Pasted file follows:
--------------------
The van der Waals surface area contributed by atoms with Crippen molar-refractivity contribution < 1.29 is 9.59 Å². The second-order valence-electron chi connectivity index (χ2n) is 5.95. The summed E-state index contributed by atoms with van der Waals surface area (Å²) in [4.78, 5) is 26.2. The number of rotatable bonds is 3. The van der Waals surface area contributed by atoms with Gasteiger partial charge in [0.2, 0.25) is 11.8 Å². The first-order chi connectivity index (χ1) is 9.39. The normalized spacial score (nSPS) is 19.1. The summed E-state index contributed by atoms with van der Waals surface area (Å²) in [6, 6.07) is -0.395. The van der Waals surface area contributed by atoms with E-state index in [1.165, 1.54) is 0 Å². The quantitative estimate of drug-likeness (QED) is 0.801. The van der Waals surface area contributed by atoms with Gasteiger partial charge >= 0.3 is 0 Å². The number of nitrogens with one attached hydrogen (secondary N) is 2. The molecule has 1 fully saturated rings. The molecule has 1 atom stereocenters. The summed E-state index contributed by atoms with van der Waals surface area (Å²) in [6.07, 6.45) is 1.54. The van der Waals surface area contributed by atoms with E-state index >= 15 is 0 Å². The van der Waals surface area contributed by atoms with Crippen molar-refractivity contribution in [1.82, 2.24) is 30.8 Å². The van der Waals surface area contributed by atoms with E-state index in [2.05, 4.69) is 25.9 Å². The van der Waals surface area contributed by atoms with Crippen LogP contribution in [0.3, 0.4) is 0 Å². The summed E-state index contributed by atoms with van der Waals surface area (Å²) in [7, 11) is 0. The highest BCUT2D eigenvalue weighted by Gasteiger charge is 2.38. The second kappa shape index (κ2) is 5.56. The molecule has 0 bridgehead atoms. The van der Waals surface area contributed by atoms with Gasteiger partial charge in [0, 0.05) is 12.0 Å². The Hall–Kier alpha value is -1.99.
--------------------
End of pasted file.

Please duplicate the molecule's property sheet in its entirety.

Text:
The van der Waals surface area contributed by atoms with Crippen molar-refractivity contribution < 1.29 is 9.59 Å². The second-order valence-electron chi connectivity index (χ2n) is 5.95. The summed E-state index contributed by atoms with van der Waals surface area (Å²) in [4.78, 5) is 26.2. The number of rotatable bonds is 3. The van der Waals surface area contributed by atoms with Gasteiger partial charge in [0.2, 0.25) is 11.8 Å². The first-order chi connectivity index (χ1) is 9.39. The normalized spacial score (nSPS) is 19.1. The summed E-state index contributed by atoms with van der Waals surface area (Å²) in [6, 6.07) is -0.395. The van der Waals surface area contributed by atoms with E-state index in [1.165, 1.54) is 0 Å². The quantitative estimate of drug-likeness (QED) is 0.801. The van der Waals surface area contributed by atoms with Gasteiger partial charge >= 0.3 is 0 Å². The number of nitrogens with one attached hydrogen (secondary N) is 2. The molecule has 1 fully saturated rings. The molecule has 1 atom stereocenters. The summed E-state index contributed by atoms with van der Waals surface area (Å²) in [6.07, 6.45) is 1.54. The van der Waals surface area contributed by atoms with E-state index >= 15 is 0 Å². The van der Waals surface area contributed by atoms with Crippen molar-refractivity contribution in [1.82, 2.24) is 30.8 Å². The van der Waals surface area contributed by atoms with E-state index in [2.05, 4.69) is 25.9 Å². The van der Waals surface area contributed by atoms with Crippen LogP contribution in [0.3, 0.4) is 0 Å². The summed E-state index contributed by atoms with van der Waals surface area (Å²) in [7, 11) is 0. The highest BCUT2D eigenvalue weighted by Gasteiger charge is 2.38. The second kappa shape index (κ2) is 5.56. The molecule has 0 bridgehead atoms. The van der Waals surface area contributed by atoms with Gasteiger partial charge in [0, 0.05) is 12.0 Å². The Hall–Kier alpha value is -1.99.